program efficiently. The user also needs to ensure all source variables can be mapped to the final dataset.
SDTM and all documentations must be submitted to the agency. The SDTM datasets will be submitted as raw
datasets; therefore, all source variables must be included.
Steps to prepare the mapping documents:
•
Create an excel file and put all of the variable names, labels, and types required--specified in the SDTM
guideline,
•
Based on the original case report form and dataset; indicate the origin of each variable. (For example,
STUDYID is from B_PT dataset),
•
Clarify the derivation rules, such as the study rule for age calculation,
•
Find the controlled term or codelist provided by CDISC such as SEX.
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Variable
Name
STUDYID
DOMAIN
Variable Label
Type
Length
Study Identifier
Domain
Abbreviation
Unique Subject
Identifier
Subject Identifier
for the Study
Subject
Reference Start
Date/Time
Char
Char
10
2
Char
Format
Origin
Derivation/Comments
B_PT.STUDYID
Hardcode
IRB #855
"DM"
15
Derived
Concatenation of STUDYID||’-‘||PTID
Char
6
B_PT.PTID
Char
19
ISO 8601
Derived
Char
19
ISO 8601
Derived
Char
2
Hardcode
SITEID=’01’;
Char
15
Hardcode
INVNAM=’Investigator’
Char
19
Derived
PUT (B_PT. A02DOB, yymmdd10)
AGE
Subject
Reference End
Date/Time
Study Site
Identifier
Investigator
Name
Date/Time of
Birth
Age
Merge with Randomization file and get the
subject’s randomization date.
If the subject was not randomized, the
subject’s first telephone contact is used.
Subject’s last contact in the study.
Num
8
Derived
AGEU
SEX
Age Units
Sex
Char
Char
5
1
Years
F, M
Hardcode
B_PT.A02SEX
Complete years between
DEMOG.RANDDATE and BRTHDTC
AGE=int[(RANDDATEB_PT.A02DOB+1)/365.25]
"YEARS"
If B_PT.A02SEX=1 then SEX=’M’;
Else if B_PT.A02SEX=2 then SEX=’F’.
RACE
Race
Char
50
B_PT.A02RACE
ETHNIC
Ethnicity
Char
30
DMDTC
Date/Time of
Collection
Study Day of
Collection
Char
19
White, Black or
African
American,
Asian, Nativ
Hawaiian or
Other Pacific
Islander,
American
Indian or
Alaska Native,
Other
Hispanic or
Latino, Neither
Hispanic nor
Latino
ISO 8601
Num
8
USUBJID
SUBJID
RFSTDTC
RFENDTC
SITEID
INVNAM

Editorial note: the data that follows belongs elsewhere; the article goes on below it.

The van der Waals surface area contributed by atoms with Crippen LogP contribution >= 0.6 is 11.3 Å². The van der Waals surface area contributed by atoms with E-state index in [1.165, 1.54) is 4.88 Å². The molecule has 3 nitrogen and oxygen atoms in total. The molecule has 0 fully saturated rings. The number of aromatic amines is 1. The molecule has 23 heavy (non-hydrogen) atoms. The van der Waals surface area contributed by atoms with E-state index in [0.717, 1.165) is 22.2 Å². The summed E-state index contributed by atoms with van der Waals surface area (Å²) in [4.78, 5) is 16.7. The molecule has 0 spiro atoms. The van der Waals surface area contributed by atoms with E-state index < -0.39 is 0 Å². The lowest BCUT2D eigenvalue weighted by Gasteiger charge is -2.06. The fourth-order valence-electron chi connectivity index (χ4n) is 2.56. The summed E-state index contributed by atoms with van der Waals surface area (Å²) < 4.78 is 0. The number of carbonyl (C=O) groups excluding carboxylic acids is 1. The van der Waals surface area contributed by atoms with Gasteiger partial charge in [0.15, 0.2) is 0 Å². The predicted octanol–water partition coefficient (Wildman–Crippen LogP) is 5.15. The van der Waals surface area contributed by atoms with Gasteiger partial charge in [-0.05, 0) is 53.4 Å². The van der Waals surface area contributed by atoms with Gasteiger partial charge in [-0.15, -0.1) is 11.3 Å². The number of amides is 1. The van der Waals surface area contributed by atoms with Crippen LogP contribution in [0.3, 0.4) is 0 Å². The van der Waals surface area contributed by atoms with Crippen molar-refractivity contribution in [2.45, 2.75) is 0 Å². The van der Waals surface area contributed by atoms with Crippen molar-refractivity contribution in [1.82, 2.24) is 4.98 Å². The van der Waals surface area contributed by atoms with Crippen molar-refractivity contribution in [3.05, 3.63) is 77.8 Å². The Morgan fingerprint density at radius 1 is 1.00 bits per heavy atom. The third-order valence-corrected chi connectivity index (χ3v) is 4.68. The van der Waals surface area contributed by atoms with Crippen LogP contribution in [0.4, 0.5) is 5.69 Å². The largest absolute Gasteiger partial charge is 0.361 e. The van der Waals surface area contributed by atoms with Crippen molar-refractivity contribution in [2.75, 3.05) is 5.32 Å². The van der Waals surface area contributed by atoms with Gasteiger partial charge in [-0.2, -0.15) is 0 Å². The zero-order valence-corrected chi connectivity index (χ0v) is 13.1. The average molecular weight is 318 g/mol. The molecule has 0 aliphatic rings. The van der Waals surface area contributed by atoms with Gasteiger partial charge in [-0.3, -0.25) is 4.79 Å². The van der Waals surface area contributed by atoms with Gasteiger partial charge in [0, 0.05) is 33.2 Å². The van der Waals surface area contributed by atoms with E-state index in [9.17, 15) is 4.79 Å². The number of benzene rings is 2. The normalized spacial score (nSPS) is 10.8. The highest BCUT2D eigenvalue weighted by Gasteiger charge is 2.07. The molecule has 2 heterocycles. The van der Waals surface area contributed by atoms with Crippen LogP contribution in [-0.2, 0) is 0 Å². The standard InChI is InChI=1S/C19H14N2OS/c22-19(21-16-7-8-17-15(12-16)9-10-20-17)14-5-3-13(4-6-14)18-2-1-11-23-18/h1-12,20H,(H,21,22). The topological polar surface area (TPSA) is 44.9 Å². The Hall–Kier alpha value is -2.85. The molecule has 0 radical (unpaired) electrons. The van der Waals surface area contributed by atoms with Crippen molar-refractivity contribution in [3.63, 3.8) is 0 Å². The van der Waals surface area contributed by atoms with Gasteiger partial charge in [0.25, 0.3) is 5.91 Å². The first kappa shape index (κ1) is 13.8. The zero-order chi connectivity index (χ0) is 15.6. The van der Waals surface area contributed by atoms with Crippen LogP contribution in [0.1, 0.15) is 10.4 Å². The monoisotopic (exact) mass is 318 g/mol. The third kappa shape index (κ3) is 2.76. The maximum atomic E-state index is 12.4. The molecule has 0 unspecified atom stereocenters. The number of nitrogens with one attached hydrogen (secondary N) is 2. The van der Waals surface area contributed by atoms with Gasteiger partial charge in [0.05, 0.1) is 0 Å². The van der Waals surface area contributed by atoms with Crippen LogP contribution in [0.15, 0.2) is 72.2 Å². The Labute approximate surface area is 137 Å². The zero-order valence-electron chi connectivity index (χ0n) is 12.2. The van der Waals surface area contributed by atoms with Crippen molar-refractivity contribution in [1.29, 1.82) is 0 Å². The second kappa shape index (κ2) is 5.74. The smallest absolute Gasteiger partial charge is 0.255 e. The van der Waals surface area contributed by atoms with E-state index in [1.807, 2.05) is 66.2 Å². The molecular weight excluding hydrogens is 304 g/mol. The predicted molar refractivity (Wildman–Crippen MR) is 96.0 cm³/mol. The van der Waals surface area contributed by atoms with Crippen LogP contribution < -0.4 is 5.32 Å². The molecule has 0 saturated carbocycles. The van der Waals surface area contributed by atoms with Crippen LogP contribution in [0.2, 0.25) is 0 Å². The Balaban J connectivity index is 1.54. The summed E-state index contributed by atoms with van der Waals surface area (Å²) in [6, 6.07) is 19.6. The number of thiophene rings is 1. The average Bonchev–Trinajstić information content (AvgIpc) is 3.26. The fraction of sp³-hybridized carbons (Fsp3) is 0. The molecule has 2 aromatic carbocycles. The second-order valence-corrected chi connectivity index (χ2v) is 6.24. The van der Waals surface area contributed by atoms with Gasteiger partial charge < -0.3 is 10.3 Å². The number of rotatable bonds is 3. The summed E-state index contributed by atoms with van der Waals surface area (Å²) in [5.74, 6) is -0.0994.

BRTHDTC
DMDY
DM
ISO 8601
B_PT.A02ETH
B_PT.SUDATE
Derived
Character value of Baseline Collection Date
DMDTC=put(B_PT.SUDATE, yymmdd10.)
DMDY=B_CM.SUDATE - numeric value of
RFSTDTC
Table 3.Mapping Document
C. SDTM-specific CRF annotation
Annotation helps the reviewer find the data variable in each dataset. It can be prepared in a PDF format. Tips
for annotation:
•
When data is recorded on the CRF but not submitted, the variable should be annotated as ‘NOT
SUBMITTED’,
•
Only annotate the unique CRF page. Repetitive pages should refer to the first page that is annotated,
•
If the variable itself does not have enough information to make annotations meaningful, it is better to
include a description. See example below:
For example, there are multiple characteristics (marital status, initials) for one subject so the user can
add ‘variable name (value) where category = certain character’ ex: ‘SCORRES where
SCTESTCD=MARS.
SUBJID
101-0001
101-0001
SCTESTCD
SUBINIT
MARS
SCORRES
A-A
Single
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D. SAS programming
•
Specify the original and final dataset directory.
•
Read in all necessary datasets.
•
Create the designated variables and derive values.
•
Use PROC SQL to arrange the variable order and save in a permanent location.
OPTION VALIDVARNAME=UPCASE; *** CREATE UPPERCASE VARIABLE NAME ***;
LIBNAME FINAL 'C:\COPDSMART\DM\DATA\FINAL' ACCESS=READONLY;
PROC FORMAT;
VALUE RACE 1='WHITE' 2='BLACK' 3='NATIVE HAWAIIAN OR PACIFIC ISLANDER'
4='AMERICAN INDIAN OR ALASKAN' 5='ASIAN' 6='UNKNOWN OR OTHER';
VALUE ETHNIC 1='HISPANIC OR LATINO' 2='NEITHER HISPANIC NOR LATINO'; RUN;
*== READ IN EXTERNAL RANDOMIZATION FILE ==*;
DATA _RAND;
SET A_RAND.A_RAND;
LENGTH SUBJID $6 RFSTDTC $19 ARMCD $5 ARM $50;
SUBJID=TRIM(LEFT(PID));
RFSTDTC=PUT(RANDOMIZED,YYMMDD10.);
IF TREAT='CONTROL' THEN DO; ARMCD='PLB'; ARM='PLACEBO'; END;
IF TREAT='TREATMENT' THEN DO; ARMCD='INT'; ARM='INTERVENTION'; END;
KEEP SUBJID RFSTDTC ARMCD ARM;
PROC SORT; BY SUBJID;
RUN;
*== READ IN TELEPHONE CONTACT FILE ==*;
DATA TEL;
SET TEL.ALL;
LENGTH SUBJID $6;
SUBJID=PID;
KEEP SUBJID COLDAT;
PROC SORT; BY SUBJID COLDAT;
RUN;
*** GET THE FIRST/LAST TELEPHONE CONTACT ***;
DATA _FIRST(RENAME=(COLDAT=FCONTACT)) _LAST(RENAME=(COLDAT=LCONTACT));
SET TEL;
BY SUBJID COLDAT;
IF FIRST.COLDAT THEN OUTPUT _FIRST;
IF LAST.COLDAT THEN OUTPUT _LAST;
RUN;
*== READ IN SUBJECT SUMMARY DATA ==*;
DATA _SBSM;
SET FINAL.SBSM;
LENGTH SUBJID $6 SBSMDT 8;
SUBJID=TRIM(LEFT(PID));
IF SBSMDATE^=. THEN SBSMDT=SBSMDATE;
IF SBSMDATE=. THEN SBSMDT=LASTCON;
KEEP SUBJID SBSMDT;
PROC SORT; BY SUBJID;
RUN;